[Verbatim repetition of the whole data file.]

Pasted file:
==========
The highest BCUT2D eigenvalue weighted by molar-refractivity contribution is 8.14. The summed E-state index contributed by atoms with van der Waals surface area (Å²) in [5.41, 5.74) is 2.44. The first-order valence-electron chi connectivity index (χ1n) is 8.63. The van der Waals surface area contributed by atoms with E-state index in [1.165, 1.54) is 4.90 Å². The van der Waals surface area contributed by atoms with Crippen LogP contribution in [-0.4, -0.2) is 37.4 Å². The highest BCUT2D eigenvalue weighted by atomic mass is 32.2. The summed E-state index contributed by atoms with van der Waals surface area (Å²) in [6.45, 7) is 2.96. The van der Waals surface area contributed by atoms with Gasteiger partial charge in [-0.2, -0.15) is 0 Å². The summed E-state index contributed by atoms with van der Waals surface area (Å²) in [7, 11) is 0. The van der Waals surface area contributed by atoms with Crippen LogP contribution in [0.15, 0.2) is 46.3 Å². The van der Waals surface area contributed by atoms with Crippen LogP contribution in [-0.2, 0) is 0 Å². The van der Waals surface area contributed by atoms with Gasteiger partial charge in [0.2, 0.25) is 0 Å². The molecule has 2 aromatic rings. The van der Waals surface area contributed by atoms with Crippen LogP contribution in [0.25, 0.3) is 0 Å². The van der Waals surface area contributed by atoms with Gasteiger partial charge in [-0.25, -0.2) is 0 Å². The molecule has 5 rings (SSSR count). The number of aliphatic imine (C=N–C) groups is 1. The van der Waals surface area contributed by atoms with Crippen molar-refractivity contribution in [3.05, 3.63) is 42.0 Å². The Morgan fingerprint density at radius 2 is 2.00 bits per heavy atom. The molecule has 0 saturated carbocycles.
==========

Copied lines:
The highest BCUT2D eigenvalue weighted by molar-refractivity contribution is 8.14. The summed E-state index contributed by atoms with van der Waals surface area (Å²) in [5.41, 5.74) is 2.44. The first-order valence-electron chi connectivity index (χ1n) is 8.63. The van der Waals surface area contributed by atoms with E-state index in [1.165, 1.54) is 4.90 Å². The van der Waals surface area contributed by atoms with Crippen LogP contribution in [-0.4, -0.2) is 37.4 Å². The highest BCUT2D eigenvalue weighted by atomic mass is 32.2. The summed E-state index contributed by atoms with van der Waals surface area (Å²) in [6.45, 7) is 2.96. The van der Waals surface area contributed by atoms with Gasteiger partial charge in [-0.2, -0.15) is 0 Å². The summed E-state index contributed by atoms with van der Waals surface area (Å²) in [7, 11) is 0. The van der Waals surface area contributed by atoms with Crippen LogP contribution in [0.15, 0.2) is 46.3 Å². The van der Waals surface area contributed by atoms with Crippen LogP contribution in [-0.2, 0) is 0 Å². The van der Waals surface area contributed by atoms with Gasteiger partial charge in [0.2, 0.25) is 0 Å². The molecule has 2 aromatic rings. The van der Waals surface area contributed by atoms with Crippen LogP contribution in [0.25, 0.3) is 0 Å². The van der Waals surface area contributed by atoms with Gasteiger partial charge in [-0.25, -0.2) is 0 Å². The molecule has 5 rings (SSSR count). The number of aliphatic imine (C=N–C) groups is 1. The van der Waals surface area contributed by atoms with Crippen molar-refractivity contribution in [3.05, 3.63) is 42.0 Å². The Morgan fingerprint density at radius 2 is 2.00 bits per heavy atom. The molecule has 0 saturated carbocycles.